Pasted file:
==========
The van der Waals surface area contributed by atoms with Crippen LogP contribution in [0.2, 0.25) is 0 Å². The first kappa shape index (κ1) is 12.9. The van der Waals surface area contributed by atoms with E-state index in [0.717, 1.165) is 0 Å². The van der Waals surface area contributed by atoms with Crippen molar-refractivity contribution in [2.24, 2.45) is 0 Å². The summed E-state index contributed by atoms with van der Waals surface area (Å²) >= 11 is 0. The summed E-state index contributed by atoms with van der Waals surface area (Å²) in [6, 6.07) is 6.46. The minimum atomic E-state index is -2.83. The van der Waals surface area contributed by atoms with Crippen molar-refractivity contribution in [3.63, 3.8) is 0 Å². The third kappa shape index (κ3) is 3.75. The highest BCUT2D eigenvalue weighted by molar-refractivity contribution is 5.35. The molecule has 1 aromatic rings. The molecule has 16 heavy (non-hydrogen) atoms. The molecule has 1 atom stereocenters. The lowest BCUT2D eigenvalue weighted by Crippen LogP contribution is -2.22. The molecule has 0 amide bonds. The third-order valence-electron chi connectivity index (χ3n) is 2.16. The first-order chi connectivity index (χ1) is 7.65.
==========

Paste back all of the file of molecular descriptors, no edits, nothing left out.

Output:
The van der Waals surface area contributed by atoms with Crippen LogP contribution in [0.2, 0.25) is 0 Å². The first kappa shape index (κ1) is 12.9. The van der Waals surface area contributed by atoms with E-state index in [0.717, 1.165) is 0 Å². The van der Waals surface area contributed by atoms with Crippen molar-refractivity contribution in [2.24, 2.45) is 0 Å². The summed E-state index contributed by atoms with van der Waals surface area (Å²) >= 11 is 0. The summed E-state index contributed by atoms with van der Waals surface area (Å²) in [6, 6.07) is 6.46. The minimum atomic E-state index is -2.83. The van der Waals surface area contributed by atoms with Crippen molar-refractivity contribution in [3.63, 3.8) is 0 Å². The third kappa shape index (κ3) is 3.75. The highest BCUT2D eigenvalue weighted by molar-refractivity contribution is 5.35. The molecule has 1 aromatic rings. The molecule has 16 heavy (non-hydrogen) atoms. The molecule has 1 atom stereocenters. The lowest BCUT2D eigenvalue weighted by Crippen LogP contribution is -2.22. The molecule has 0 amide bonds. The third-order valence-electron chi connectivity index (χ3n) is 2.16. The first-order chi connectivity index (χ1) is 7.65.